The Persistent Effects of Stunting

Last registered on August 08, 2023


Trial Information

General Information

The Persistent Effects of Stunting
Initial registration date
June 29, 2023

Initial registration date is when the trial was registered.

It corresponds to when the registration was submitted to the Registry to be reviewed for publication.

First published
July 10, 2023, 4:56 PM EDT

First published corresponds to when the trial was first made public on the Registry after being reviewed.

Last updated
August 08, 2023, 4:24 PM EDT

Last updated is the most recent time when changes to the trial's registration were published.


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Primary Investigator

Center for Global Development

Other Primary Investigator(s)

PI Affiliation
World Bank
PI Affiliation

Additional Trial Information

In development
Start date
End date
Secondary IDs
Prior work
This trial is based on or builds upon one or more prior RCTs.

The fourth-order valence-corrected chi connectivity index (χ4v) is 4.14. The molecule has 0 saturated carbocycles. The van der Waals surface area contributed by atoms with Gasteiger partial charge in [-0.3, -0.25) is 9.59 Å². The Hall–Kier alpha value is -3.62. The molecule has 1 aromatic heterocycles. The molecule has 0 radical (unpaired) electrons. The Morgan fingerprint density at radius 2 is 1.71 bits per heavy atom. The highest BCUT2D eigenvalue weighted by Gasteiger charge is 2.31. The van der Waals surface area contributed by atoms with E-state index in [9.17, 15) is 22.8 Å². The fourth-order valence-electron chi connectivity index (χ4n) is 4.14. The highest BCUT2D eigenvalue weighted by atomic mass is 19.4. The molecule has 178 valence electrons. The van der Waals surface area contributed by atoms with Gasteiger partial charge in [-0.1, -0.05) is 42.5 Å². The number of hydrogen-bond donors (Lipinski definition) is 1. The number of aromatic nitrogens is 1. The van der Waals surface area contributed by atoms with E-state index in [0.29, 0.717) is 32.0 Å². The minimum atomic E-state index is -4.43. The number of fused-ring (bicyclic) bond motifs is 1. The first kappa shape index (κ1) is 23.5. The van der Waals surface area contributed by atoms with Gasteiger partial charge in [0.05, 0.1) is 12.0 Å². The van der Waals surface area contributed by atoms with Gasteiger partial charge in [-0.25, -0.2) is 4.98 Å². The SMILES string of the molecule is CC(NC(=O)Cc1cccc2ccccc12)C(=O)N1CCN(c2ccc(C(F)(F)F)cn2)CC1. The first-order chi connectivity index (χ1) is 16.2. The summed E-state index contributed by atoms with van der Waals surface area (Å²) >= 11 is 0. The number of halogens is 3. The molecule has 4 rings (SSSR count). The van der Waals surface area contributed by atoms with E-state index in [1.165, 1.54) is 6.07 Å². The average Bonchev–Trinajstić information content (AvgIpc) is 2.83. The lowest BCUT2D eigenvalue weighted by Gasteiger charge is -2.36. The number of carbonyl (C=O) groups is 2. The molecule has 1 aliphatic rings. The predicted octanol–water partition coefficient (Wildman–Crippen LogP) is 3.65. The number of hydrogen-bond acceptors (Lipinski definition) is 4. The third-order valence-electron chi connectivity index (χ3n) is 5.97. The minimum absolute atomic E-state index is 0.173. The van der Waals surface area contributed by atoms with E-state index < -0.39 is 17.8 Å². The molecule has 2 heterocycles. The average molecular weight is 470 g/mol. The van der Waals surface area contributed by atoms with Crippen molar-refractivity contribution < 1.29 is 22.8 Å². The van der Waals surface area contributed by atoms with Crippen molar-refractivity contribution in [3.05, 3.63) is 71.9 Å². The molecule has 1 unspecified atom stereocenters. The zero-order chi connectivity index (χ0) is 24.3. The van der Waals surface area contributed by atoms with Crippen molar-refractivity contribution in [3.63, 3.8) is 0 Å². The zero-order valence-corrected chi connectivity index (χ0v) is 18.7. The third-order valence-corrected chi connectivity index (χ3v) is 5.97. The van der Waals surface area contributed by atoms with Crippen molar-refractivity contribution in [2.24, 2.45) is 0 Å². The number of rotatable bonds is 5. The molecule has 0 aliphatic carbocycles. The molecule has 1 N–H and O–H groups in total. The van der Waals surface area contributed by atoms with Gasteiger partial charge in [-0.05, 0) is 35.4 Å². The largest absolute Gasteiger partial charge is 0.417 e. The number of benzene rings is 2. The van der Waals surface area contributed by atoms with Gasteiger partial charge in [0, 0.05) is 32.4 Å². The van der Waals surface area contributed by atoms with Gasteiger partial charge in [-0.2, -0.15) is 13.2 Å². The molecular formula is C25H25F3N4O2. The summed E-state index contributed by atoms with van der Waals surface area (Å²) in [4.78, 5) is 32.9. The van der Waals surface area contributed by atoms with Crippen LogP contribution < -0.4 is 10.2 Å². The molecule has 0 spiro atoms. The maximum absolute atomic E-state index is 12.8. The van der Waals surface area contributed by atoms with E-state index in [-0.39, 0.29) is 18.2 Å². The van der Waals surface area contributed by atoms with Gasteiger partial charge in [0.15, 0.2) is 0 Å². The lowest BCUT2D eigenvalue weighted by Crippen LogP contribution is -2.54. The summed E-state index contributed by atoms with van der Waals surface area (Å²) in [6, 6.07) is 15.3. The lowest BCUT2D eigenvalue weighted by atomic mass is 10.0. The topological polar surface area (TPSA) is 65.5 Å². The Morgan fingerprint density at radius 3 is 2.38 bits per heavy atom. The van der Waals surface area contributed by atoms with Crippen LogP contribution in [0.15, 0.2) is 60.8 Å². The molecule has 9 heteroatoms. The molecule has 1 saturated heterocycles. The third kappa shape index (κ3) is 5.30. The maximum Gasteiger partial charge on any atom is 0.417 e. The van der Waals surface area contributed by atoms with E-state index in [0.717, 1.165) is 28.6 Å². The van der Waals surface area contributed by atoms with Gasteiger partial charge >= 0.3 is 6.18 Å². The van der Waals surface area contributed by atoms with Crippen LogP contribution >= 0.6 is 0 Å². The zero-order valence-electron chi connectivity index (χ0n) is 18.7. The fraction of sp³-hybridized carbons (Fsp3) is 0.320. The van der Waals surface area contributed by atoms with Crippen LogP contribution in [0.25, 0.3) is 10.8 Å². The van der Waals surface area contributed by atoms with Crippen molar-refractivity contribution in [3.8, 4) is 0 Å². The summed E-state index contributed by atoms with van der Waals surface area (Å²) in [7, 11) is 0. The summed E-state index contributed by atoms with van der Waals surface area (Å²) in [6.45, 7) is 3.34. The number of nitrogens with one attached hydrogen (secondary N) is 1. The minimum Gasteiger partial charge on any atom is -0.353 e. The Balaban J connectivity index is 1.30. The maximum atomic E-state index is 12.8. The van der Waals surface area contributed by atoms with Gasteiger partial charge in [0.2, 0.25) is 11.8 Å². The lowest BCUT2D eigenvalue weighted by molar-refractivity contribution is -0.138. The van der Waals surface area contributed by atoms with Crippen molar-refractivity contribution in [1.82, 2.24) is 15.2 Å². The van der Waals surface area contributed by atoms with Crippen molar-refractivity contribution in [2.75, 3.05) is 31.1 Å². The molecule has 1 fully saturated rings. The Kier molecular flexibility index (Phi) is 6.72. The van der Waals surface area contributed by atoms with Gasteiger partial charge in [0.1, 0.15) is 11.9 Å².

The consensus in the literature is that stunting has negative associations with cognitive achievement (Sanchez, 2017; Lopez-Boo and Canon, 2014; Outes-Leon, Sanchez and Porter, 2011; Hoddinott et al., 2011; Maluccio et al., 2009; Walker et al., 2005), educational attainment (Hoddinott et al., 2011; Martorell et al., 2009; Alderman, Hoddinott and Kinsey, 2006), long-term economic outcomes (Grantham-McGregor et al., 2007; Thomas and Strauss, 1997; Galasso and Wagstaff, 2017), and even adult physical health (Alderman, 2011). However, virtually all this evidence has been generated from observational studies (such as Dewey and Begum, 2011) with the possibility that these estimates are upward biased (in absolute value) due to the influence of unobserved confounders such as parental choices of child investment, home environment, and even unobserved aspects of income and wealth. Another common approach to the identification of long-run stunting impacts leverages child- or household-level shocks, however these estimates also run the risk of confounding by other child development inputs also affected by the shock. To the best of our knowledge, only one prior study (analyzed in Hoddinott, 2011 and Maluccio et al., 2009, among others) estimates the consequences of early-life stunting with the identified counterfactual inference of randomized variation. This study covered only 4 villages in Guatemala.